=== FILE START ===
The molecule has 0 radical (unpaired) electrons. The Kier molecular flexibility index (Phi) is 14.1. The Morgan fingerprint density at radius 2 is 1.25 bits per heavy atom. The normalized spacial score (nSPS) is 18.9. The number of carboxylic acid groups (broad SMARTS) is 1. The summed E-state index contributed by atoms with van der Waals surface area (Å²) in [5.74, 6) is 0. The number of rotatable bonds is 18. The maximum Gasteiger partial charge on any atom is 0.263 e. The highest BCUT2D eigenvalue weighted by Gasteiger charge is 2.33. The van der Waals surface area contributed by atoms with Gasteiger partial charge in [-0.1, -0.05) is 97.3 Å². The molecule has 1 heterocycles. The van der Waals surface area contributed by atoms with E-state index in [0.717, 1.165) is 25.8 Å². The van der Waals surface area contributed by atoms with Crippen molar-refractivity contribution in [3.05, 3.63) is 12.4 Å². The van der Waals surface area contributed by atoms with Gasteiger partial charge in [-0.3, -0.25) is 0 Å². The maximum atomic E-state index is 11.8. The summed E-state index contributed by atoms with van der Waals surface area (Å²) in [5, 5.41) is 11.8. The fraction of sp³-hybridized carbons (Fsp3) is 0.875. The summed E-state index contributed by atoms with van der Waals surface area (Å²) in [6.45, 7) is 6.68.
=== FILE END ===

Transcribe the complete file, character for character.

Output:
The molecule has 0 radical (unpaired) electrons. The Kier molecular flexibility index (Phi) is 14.1. The Morgan fingerprint density at radius 2 is 1.25 bits per heavy atom. The normalized spacial score (nSPS) is 18.9. The number of carboxylic acid groups (broad SMARTS) is 1. The summed E-state index contributed by atoms with van der Waals surface area (Å²) in [5.74, 6) is 0. The number of rotatable bonds is 18. The maximum Gasteiger partial charge on any atom is 0.263 e. The highest BCUT2D eigenvalue weighted by Gasteiger charge is 2.33. The van der Waals surface area contributed by atoms with Gasteiger partial charge in [-0.1, -0.05) is 97.3 Å². The molecule has 1 heterocycles. The van der Waals surface area contributed by atoms with E-state index in [0.717, 1.165) is 25.8 Å². The van der Waals surface area contributed by atoms with Crippen molar-refractivity contribution in [3.05, 3.63) is 12.4 Å². The van der Waals surface area contributed by atoms with Gasteiger partial charge in [-0.3, -0.25) is 0 Å². The maximum atomic E-state index is 11.8. The summed E-state index contributed by atoms with van der Waals surface area (Å²) in [5, 5.41) is 11.8. The fraction of sp³-hybridized carbons (Fsp3) is 0.875. The summed E-state index contributed by atoms with van der Waals surface area (Å²) in [6.45, 7) is 6.68.